Rosie O'Donnell Taunts 'Coward' Trump Over Continued Twitter Block

Trump was forced to unblock 41 Twitter accounts after a judge ruled the President was violating Twitter users' First Amendment rights by blocking them on the site

Rosie O'Donnell Taunts 'Coward' Trump Over Continued Twitter Block

President Trump has apparently began unblocking political rivals on Twitter following a court ruling. Trump subsequently unblocked these 7 individuals named in the lawsuit, but did not unblock the dozens, if not hundreds of other accounts which are unable to see his tweets. My account, @EdKrassen, had been blocked since May of 2017, after I responded to one of the president's tweets with a critical remark stating, "Are you still obsessing over the woman who beat you in the popular vote??" Rosie O'Donnell, a comedian, said on Twitter late Tuesday that she remained blocked.

Since taking office, Trump has blocked a number of people for criticizing him or even just cracking jokes at his expense, including celebrities such as model Chrissy Teigen and author Stephen King.

It appears as though a significant portion of those accounts on the list of 41 sent to the president from Knight Institute, have in fact been unblocked as of last night. Reuters reported that the White House did not comment.

The Internet Association, a lobbying group representing companies like Google, Amazon, Facebook and Twitter, filed a brief in the case August 14.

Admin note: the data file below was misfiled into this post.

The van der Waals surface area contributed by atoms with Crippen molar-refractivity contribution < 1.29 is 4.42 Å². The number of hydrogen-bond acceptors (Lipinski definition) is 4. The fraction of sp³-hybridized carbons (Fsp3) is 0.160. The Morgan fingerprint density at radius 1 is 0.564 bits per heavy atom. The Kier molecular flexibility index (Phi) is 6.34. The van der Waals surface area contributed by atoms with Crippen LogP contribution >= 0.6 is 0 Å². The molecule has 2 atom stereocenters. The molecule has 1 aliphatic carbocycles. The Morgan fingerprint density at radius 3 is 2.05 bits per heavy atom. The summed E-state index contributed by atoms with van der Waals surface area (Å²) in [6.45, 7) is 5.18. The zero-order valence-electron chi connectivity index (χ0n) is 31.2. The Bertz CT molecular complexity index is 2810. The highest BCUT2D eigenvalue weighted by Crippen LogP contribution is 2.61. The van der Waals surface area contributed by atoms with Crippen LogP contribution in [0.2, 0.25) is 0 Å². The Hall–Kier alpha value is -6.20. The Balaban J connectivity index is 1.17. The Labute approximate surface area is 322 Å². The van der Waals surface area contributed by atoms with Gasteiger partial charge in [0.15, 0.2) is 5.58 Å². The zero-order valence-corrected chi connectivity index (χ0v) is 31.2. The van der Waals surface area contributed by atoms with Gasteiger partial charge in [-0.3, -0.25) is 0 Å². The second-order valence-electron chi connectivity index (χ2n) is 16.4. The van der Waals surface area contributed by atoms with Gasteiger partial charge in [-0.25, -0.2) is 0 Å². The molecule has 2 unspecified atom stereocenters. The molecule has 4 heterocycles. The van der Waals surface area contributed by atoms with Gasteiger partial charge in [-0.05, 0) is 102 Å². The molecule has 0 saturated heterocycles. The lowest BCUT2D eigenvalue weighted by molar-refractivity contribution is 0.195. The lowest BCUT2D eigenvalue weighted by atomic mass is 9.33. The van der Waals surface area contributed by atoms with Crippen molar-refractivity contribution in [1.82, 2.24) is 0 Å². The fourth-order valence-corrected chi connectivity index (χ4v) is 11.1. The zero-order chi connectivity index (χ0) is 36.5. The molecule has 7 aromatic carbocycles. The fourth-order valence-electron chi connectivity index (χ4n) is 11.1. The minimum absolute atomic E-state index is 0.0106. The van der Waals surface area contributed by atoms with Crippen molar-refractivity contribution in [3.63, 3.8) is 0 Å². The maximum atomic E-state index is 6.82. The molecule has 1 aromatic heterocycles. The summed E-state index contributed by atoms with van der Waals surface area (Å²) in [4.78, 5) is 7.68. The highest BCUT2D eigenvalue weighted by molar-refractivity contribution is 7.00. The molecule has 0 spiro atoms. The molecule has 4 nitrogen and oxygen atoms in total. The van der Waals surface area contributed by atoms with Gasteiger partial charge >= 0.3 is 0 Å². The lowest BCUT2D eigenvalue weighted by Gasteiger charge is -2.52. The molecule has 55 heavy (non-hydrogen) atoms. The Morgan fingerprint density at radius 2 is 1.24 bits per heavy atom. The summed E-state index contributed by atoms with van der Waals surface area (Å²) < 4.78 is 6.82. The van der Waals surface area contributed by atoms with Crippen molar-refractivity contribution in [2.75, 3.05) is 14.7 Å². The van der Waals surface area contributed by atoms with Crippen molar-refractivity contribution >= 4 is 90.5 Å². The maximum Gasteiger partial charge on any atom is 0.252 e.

Now that she's unblocked, Packard, who was told by doctors earlier this year that she's in remission, says she will continue reaching out to the president via Twitter.

President Donald Trump on Monday repeatedly ignored questions about the death of Sen.

Trump has made his Twitter account, with 54.1 million followers, an integral and controversial part of his presidency, using it to promote his agenda, announce policy and attack critics.

Concise News recalls that the United States Justice Department in June vowed to appeal the ruling, which the institute expressed confidence in defending.

Buchwald rejected the argument that Trump's First Amendment rights allowed him to block people with whom he did not wish to interact. While not taking a side in the litigation, it referenced past rulings about whether social media sites like Twitter "have a sufficient connection to governmental authority" to be considered public forums.

It wasn't immediately clear when or if the feature would be rolled out to Twitter's broader user base.

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